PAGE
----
Casinos obviously modify their prediction of the winner in the light of other factors that are relevant for taking bets (like the sizes of the cities where bets are expected to come from), and they obviously adjust the odds as time passes in order to try to balance the books if their initial odds fail to do so, but the most important thing for a casino to predict is the winner, because this prediction forms the core of the model that is used to predict how the bets will come in.  If the model as a whole correctly predicts how people will bet, the books "balance" and the casino makes money, but if the model gets it wrong, as many casinos came very close to doing in the last Super Bowl, the casino loses money.  In fact, the casino can lose massive amounts of money if its model fails to accurately predict how people will bet.

To put this matter to rest for once and for all, therefore, the generation of sports odds in a casino obviously involves predicting the outcome of the game in order to predict how bets will be placed.  The outcome of the game is not the primary interest to the casino, but it is nevertheless critical for generating odds that will balance the books.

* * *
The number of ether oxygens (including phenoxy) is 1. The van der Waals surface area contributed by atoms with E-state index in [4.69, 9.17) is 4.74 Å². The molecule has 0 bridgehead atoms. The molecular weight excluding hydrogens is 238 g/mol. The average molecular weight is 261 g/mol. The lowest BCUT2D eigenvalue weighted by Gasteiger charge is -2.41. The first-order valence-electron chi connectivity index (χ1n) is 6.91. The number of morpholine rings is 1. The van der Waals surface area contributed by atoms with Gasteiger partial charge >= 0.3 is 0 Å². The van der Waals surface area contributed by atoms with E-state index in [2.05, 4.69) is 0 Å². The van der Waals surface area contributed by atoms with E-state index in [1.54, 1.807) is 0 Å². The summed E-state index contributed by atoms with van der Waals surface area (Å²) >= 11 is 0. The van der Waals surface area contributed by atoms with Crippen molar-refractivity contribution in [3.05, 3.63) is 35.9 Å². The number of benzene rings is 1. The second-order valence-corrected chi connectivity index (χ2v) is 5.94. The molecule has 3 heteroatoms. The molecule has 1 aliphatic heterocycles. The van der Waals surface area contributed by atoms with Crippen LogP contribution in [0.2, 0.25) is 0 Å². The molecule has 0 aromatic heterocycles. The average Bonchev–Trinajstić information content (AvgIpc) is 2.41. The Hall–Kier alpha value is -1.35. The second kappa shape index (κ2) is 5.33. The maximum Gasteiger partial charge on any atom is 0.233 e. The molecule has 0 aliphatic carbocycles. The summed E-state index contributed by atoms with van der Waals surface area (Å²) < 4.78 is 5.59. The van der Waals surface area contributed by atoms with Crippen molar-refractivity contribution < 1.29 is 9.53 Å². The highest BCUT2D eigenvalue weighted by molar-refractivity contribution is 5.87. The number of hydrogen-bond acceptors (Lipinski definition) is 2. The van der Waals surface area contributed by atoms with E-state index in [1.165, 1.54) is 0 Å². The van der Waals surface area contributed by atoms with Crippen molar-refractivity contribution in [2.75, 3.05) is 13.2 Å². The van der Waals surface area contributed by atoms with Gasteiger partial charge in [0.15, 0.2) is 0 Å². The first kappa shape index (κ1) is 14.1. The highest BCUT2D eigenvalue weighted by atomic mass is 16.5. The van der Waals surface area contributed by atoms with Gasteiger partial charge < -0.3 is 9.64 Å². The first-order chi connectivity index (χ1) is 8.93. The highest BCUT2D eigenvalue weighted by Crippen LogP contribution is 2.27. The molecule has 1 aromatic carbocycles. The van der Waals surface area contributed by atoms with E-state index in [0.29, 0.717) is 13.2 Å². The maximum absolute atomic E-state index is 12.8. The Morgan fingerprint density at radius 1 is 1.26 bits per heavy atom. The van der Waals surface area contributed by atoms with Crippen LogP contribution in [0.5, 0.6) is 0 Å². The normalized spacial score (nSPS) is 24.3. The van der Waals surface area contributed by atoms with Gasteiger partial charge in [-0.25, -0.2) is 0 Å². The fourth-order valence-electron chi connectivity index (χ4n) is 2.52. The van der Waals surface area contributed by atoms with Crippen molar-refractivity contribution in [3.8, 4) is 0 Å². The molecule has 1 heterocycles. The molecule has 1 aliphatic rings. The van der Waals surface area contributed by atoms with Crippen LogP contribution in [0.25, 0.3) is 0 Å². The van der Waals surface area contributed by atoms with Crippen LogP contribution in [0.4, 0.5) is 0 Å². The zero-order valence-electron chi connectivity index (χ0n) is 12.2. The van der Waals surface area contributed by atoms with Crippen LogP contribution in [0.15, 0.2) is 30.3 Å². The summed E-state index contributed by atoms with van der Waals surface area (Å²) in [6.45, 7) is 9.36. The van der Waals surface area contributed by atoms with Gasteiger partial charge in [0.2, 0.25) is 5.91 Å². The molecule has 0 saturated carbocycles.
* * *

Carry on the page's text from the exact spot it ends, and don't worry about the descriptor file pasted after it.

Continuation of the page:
Whether or not we want to call the sports odds generated by casinos "probabilities" is different question that must be addressed, however.

Misconception #2: Sports Odds are Not Probabilities Because They are Not Numbers Between Zero and One

As I just noted, my choice to include an example drawn from gambling in my paper turned out to be a mistake, because people have a lot of misconceptions about gambling odds in general and sports odds in particular.  It would have been far better for me to have used a different example to illustrate my point that Austrians are wrong to claim that probabilities cannot be assigned to singular events. A better example might have been the fact that weather forecasters assign numerical probabilities that it will rain to specific days (e.g., 40% chance of rain on Wednesday), and not to a "class" of days, whatever that might mean.

Another reason why my gambling example has caused confusion stems from the fact that many people do not think sports odds are probabilities.  They think sports odds are not probabilities either because 1) sports odds are not expressed as numbers between 0 and 1, or because 2) sports odds do not involve relative frequencies of occurrence.  Both of these objections to calling sports odds "probabilities" fail miserably, however.